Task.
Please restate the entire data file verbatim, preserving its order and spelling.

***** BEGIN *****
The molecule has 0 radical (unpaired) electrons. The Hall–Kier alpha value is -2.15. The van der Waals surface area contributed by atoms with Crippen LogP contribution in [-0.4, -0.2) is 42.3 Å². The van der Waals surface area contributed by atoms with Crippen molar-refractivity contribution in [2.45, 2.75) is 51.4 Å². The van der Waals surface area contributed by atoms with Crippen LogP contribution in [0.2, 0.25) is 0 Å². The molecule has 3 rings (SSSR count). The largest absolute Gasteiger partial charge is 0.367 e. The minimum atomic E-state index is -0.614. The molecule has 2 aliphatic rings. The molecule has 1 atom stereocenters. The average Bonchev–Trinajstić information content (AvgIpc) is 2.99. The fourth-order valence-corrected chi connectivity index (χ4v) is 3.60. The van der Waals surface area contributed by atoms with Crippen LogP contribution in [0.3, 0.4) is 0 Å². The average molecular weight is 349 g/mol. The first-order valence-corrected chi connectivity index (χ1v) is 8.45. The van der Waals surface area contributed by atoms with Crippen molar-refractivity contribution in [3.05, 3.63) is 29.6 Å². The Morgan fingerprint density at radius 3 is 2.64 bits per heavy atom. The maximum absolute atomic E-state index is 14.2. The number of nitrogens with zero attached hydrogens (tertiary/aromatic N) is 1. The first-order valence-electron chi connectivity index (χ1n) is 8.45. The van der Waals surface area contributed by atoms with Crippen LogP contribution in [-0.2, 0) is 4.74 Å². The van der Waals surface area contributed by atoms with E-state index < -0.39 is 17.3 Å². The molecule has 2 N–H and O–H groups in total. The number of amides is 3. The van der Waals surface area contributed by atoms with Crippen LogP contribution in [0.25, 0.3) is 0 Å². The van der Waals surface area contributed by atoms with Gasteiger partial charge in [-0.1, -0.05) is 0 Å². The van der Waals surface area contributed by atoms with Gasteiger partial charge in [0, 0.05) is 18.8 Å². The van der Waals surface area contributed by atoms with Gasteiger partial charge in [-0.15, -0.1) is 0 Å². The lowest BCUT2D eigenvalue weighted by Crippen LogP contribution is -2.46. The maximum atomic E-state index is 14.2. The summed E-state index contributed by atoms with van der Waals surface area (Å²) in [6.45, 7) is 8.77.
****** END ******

The molecule has 0 radical (unpaired) electrons. The Hall–Kier alpha value is -2.15. The van der Waals surface area contributed by atoms with Crippen LogP contribution in [-0.4, -0.2) is 42.3 Å². The van der Waals surface area contributed by atoms with Crippen molar-refractivity contribution in [2.45, 2.75) is 51.4 Å². The van der Waals surface area contributed by atoms with Crippen LogP contribution in [0.2, 0.25) is 0 Å². The molecule has 3 rings (SSSR count). The largest absolute Gasteiger partial charge is 0.367 e. The minimum atomic E-state index is -0.614. The molecule has 2 aliphatic rings. The molecule has 1 atom stereocenters. The average Bonchev–Trinajstić information content (AvgIpc) is 2.99. The fourth-order valence-corrected chi connectivity index (χ4v) is 3.60. The van der Waals surface area contributed by atoms with Crippen LogP contribution in [0.3, 0.4) is 0 Å². The average molecular weight is 349 g/mol. The first-order valence-corrected chi connectivity index (χ1v) is 8.45. The van der Waals surface area contributed by atoms with Crippen molar-refractivity contribution in [3.05, 3.63) is 29.6 Å². The Morgan fingerprint density at radius 3 is 2.64 bits per heavy atom. The maximum absolute atomic E-state index is 14.2. The number of nitrogens with zero attached hydrogens (tertiary/aromatic N) is 1. The first-order valence-electron chi connectivity index (χ1n) is 8.45. The van der Waals surface area contributed by atoms with Crippen LogP contribution in [-0.2, 0) is 4.74 Å². The van der Waals surface area contributed by atoms with E-state index < -0.39 is 17.3 Å². The molecule has 2 N–H and O–H groups in total. The number of amides is 3. The van der Waals surface area contributed by atoms with Crippen LogP contribution in [0.25, 0.3) is 0 Å². The van der Waals surface area contributed by atoms with Gasteiger partial charge in [-0.1, -0.05) is 0 Å². The van der Waals surface area contributed by atoms with Gasteiger partial charge in [0, 0.05) is 18.8 Å². The van der Waals surface area contributed by atoms with Gasteiger partial charge in [-0.15, -0.1) is 0 Å². The lowest BCUT2D eigenvalue weighted by Crippen LogP contribution is -2.46. The maximum atomic E-state index is 14.2. The summed E-state index contributed by atoms with van der Waals surface area (Å²) in [6.45, 7) is 8.77.